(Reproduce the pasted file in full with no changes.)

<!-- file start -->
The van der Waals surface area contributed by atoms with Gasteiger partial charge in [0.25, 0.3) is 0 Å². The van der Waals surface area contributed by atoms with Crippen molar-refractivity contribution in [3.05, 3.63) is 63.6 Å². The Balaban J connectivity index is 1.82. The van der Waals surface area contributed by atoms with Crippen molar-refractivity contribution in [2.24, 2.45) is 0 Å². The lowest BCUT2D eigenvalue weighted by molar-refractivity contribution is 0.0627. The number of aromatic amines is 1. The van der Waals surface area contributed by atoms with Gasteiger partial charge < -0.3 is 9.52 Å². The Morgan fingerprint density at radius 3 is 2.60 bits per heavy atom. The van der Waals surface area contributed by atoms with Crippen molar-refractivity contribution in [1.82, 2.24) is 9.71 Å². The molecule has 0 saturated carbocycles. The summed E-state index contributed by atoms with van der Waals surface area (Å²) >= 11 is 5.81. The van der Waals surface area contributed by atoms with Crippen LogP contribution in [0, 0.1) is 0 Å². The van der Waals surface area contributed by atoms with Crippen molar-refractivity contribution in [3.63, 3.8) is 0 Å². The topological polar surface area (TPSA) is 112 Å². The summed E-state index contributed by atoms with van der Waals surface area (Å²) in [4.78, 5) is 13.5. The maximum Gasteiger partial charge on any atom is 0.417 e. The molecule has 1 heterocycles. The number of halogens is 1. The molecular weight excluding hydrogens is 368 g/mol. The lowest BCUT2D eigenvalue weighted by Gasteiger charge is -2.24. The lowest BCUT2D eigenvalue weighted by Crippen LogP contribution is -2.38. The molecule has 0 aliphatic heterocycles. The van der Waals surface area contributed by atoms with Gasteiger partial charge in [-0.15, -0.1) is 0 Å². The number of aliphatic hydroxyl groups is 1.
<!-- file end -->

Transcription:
The van der Waals surface area contributed by atoms with Gasteiger partial charge in [0.25, 0.3) is 0 Å². The van der Waals surface area contributed by atoms with Crippen molar-refractivity contribution in [3.05, 3.63) is 63.6 Å². The Balaban J connectivity index is 1.82. The van der Waals surface area contributed by atoms with Crippen molar-refractivity contribution in [2.24, 2.45) is 0 Å². The lowest BCUT2D eigenvalue weighted by molar-refractivity contribution is 0.0627. The number of aromatic amines is 1. The van der Waals surface area contributed by atoms with Gasteiger partial charge < -0.3 is 9.52 Å². The Morgan fingerprint density at radius 3 is 2.60 bits per heavy atom. The van der Waals surface area contributed by atoms with Crippen molar-refractivity contribution in [1.82, 2.24) is 9.71 Å². The molecule has 0 saturated carbocycles. The summed E-state index contributed by atoms with van der Waals surface area (Å²) >= 11 is 5.81. The van der Waals surface area contributed by atoms with Crippen LogP contribution in [0, 0.1) is 0 Å². The van der Waals surface area contributed by atoms with Crippen molar-refractivity contribution in [3.63, 3.8) is 0 Å². The topological polar surface area (TPSA) is 112 Å². The summed E-state index contributed by atoms with van der Waals surface area (Å²) in [4.78, 5) is 13.5. The maximum Gasteiger partial charge on any atom is 0.417 e. The molecule has 1 heterocycles. The number of halogens is 1. The molecular weight excluding hydrogens is 368 g/mol. The lowest BCUT2D eigenvalue weighted by Gasteiger charge is -2.24. The lowest BCUT2D eigenvalue weighted by Crippen LogP contribution is -2.38. The molecule has 0 aliphatic heterocycles. The van der Waals surface area contributed by atoms with Gasteiger partial charge in [-0.15, -0.1) is 0 Å². The number of aliphatic hydroxyl groups is 1.